First, Thomas Kelsey, about Twenty Years of Age, Born in St. Andrews Holbourn, put forth to be an Apprentice to a Weaver , but served only half of the time: He acknowledged that he died justly for the murthering Mr. Goodman one of the Turn-keys in Newgate, the manner of which I refer to the Book of his Tryal. He Confessed, That he had been guilty of most Sins, being drawn away by evil Company to prophane the Sabbath, which is an In-let to all Vice. He said that it grieved him, that after he had the King's sparing mercy from a former Sentence of Condemnation, though he resolved then to amend his life, yet he joyned again with lewd Companions in the Prison: So that he said I am a sad and miserable Example of the hearts deceitfulness, as one whom Divine punishments have not driven from the love of my Lusts, nor yet Gods Mercies drawn me to a sincere Repentance. He also acknowledged a very great Sin he had long lived in the frequent Commission of, and but lately, since his distress in the Prison, been sensible of; yet though he did sometimes beg of God the pardon of it, and power against it, he did but faintly resist it: And that he returned to the commission of it, because he resolved against it in his own strength; yet, said he, since this last Crime of Murther, for which I knew I should certainly die, I laid my self prostrate at God's foot of Justice, to consider my deplorable condition, and have tryed my self, by the Law of God, how contrary my Conversation hath been to his strict and holy Will, I am now grieved at my very heart, that I have not made better use of my time since my former Condemnation. Oh how have I aggravated my sinfulness; yet I hope that I now hate sin, because I am troubled to see others sin, and that my sorrow now is more for offending God, than that I must undergo the shame of a publick death.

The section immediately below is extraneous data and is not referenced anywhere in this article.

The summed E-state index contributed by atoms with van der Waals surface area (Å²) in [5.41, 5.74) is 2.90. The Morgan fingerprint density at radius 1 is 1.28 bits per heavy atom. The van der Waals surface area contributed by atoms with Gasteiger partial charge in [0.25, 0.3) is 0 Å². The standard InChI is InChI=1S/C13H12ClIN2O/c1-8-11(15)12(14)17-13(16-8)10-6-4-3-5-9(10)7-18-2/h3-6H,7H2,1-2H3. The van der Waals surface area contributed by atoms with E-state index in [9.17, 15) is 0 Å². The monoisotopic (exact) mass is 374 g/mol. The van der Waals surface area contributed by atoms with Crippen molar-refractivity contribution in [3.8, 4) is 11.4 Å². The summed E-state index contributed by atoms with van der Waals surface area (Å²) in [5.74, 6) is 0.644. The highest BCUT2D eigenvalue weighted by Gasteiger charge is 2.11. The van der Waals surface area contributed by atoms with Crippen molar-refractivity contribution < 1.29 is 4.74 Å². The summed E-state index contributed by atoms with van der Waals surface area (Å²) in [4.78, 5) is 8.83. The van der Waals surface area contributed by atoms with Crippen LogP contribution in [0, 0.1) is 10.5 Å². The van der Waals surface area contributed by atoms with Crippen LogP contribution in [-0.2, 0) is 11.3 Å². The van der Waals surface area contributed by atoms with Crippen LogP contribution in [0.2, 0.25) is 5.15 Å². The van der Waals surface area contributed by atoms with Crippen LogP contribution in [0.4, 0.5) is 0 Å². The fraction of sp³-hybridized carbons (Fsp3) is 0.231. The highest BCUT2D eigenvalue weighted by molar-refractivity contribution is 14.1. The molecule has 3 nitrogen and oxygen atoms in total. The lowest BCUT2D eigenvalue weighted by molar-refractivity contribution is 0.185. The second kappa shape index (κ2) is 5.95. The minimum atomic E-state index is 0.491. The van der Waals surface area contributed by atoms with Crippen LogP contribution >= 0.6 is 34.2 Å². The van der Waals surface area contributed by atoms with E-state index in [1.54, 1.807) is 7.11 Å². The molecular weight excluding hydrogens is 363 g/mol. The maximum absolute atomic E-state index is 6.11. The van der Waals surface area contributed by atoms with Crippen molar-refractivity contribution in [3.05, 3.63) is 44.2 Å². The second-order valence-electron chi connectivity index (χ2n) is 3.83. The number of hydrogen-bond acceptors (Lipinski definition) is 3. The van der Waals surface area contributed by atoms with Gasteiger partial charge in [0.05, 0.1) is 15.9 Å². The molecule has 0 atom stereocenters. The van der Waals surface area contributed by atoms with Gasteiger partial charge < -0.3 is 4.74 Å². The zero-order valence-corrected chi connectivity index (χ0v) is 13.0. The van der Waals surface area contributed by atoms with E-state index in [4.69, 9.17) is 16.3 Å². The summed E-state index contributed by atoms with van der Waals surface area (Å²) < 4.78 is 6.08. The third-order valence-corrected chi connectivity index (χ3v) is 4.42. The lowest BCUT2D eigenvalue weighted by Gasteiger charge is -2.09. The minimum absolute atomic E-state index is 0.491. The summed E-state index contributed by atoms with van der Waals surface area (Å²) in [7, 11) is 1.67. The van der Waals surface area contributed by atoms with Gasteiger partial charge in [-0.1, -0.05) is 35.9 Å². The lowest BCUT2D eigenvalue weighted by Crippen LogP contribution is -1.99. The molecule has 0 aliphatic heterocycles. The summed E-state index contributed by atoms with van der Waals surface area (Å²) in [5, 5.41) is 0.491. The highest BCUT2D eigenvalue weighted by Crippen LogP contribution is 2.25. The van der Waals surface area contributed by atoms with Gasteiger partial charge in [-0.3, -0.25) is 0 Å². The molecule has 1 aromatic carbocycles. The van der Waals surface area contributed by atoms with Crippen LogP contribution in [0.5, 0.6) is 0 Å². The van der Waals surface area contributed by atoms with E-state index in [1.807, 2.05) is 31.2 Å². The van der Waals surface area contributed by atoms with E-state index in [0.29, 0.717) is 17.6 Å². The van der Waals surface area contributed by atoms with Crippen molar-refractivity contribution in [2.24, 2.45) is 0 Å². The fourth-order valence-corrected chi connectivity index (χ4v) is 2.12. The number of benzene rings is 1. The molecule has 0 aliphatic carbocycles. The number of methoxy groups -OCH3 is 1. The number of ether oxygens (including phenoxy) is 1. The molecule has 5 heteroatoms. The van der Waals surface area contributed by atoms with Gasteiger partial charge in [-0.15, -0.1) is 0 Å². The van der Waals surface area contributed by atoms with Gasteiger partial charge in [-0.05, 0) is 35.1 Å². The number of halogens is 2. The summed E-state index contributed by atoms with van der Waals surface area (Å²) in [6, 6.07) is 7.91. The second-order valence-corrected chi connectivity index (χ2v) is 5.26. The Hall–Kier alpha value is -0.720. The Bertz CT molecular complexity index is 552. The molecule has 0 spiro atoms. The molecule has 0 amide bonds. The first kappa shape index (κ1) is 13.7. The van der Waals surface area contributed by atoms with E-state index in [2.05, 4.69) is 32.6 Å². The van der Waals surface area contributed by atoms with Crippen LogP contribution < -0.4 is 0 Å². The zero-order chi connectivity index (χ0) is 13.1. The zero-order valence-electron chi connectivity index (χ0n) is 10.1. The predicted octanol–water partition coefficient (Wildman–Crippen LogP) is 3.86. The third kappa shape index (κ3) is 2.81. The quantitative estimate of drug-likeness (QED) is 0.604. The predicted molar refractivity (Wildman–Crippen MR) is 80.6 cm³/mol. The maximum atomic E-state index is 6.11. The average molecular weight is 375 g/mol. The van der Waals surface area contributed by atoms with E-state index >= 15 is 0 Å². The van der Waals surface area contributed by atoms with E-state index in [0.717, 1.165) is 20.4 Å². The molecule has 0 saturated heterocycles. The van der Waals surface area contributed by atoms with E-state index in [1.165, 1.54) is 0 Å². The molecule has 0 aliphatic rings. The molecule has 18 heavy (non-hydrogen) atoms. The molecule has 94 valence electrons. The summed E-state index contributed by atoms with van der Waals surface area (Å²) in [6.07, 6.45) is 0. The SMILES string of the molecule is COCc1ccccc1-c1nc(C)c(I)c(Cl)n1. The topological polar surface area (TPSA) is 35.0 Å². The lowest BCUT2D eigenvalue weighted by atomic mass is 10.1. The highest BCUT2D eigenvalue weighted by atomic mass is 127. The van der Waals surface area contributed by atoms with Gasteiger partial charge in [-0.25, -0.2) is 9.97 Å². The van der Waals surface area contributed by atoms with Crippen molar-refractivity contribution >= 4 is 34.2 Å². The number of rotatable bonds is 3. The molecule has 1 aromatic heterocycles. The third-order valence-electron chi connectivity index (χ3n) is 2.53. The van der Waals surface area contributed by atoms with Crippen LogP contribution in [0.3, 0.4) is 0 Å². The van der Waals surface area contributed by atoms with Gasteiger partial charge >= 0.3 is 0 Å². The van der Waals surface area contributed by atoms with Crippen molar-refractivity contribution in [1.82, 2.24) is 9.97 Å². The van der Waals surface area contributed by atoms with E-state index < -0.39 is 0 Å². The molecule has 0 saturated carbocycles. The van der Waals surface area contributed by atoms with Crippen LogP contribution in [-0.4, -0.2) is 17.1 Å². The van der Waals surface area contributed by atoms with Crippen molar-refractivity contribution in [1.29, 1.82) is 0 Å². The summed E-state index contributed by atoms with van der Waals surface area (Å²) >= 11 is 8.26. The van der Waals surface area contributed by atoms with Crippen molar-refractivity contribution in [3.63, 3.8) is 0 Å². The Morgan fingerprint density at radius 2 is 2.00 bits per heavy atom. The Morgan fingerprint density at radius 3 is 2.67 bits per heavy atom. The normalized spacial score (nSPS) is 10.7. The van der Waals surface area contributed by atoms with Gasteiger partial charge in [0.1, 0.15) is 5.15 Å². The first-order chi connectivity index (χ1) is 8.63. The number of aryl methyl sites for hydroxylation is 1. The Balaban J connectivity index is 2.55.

He told me he was grieved that he could not shed Tears for his sins. I replied, That true Repentance consists more in the sincere Contrition of the Soul, than in outward Expressions of pensiveness: And that our very Tears for sin, are polluted as having need of cleansing in the meritorious bloudshed of Christ's Passion, whereby that love of all sin is mortified and subdued. He replied, That he begs the Spirit of God to work his heart more to the loathing and killing of his sins.

He said, That his Conscience of late hath more smitten him for his evil Courses, and that he s troubled he hath not a heart to repent more, and turn to God in a greater measure.

He said, This Scripture comes often to his mind, That God will reward or recompence every man according to his works. Therefore he dreads the Judgment and Condemnation of God; for my works, said he, have been very evil, and now I have but a very little time to do any good, and that his old Associates in the Prison drew off his heart, that it could not be so fixt and resolved in the carrying on of his present Duty, to make his peace with God, and to prepare himself for his Death.